Ministers appear to be “missing a trick” because their economic blueprint hinging on 11 sectors omits the creative industry, in a snub to its great potential for growth and job creation, a think-tank warns.
Flagging up the omission, the Institute for Public Policy Research said it seemed the government was “not taking seriously” the creative sector, which surpassed average industry growth by 25 times in 2012.
It has also grown by three times the average since the bottom of the financial crisis in 2009 and, thanks to its seven individual marketplaces, has seen turnover since that period increase by almost nine per cent.
Further outlining why the creative industry should feature in the UK’s Industrial Strategy, the IPPR pointed out that the number of start-ups in the sector is up 18 per cent, resulting in 217,000 new firms (and potential employers) in 2012.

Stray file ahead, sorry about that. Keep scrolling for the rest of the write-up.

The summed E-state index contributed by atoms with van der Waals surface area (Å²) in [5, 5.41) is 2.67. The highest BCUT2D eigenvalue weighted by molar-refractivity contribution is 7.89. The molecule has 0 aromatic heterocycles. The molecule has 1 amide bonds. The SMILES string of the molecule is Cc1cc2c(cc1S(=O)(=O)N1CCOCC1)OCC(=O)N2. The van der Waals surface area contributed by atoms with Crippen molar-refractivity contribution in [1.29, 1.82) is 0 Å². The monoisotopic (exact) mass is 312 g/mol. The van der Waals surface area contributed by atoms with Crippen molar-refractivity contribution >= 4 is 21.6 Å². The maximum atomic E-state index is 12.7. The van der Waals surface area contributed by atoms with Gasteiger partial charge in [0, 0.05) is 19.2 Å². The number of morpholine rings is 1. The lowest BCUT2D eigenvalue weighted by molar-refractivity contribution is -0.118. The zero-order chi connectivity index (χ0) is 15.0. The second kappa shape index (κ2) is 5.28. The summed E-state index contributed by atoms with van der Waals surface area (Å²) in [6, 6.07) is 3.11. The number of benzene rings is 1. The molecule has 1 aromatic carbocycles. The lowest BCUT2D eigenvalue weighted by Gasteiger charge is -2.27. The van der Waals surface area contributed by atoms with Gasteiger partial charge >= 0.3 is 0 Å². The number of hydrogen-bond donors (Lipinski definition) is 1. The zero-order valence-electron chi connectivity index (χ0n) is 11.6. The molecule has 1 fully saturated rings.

The design, marketing and advertising marketplaces led the rise in business formations since 2008, alongside their counterparts in the Film, TV, Radio and Video marketplace, the institute said.
While some of those businesses may have benefitted from the government’s offerings to innovators, like tax relief and broadband, such policies need to be brought together in a cohesive framework for the creative industry.
Will Straw, a director at IPPR explained: “The government already has a major impact on this industry… but the failure to provide a coherent industrial strategy across government departments risks squandering some of the great potential for growth and job creation that the sector has to offer.”
He added: “Eleven other sectors have been chosen [as
priorities for economic growth] but there seems to be little rationale for
their inclusion while omitting one of Britain's most thriving and exciting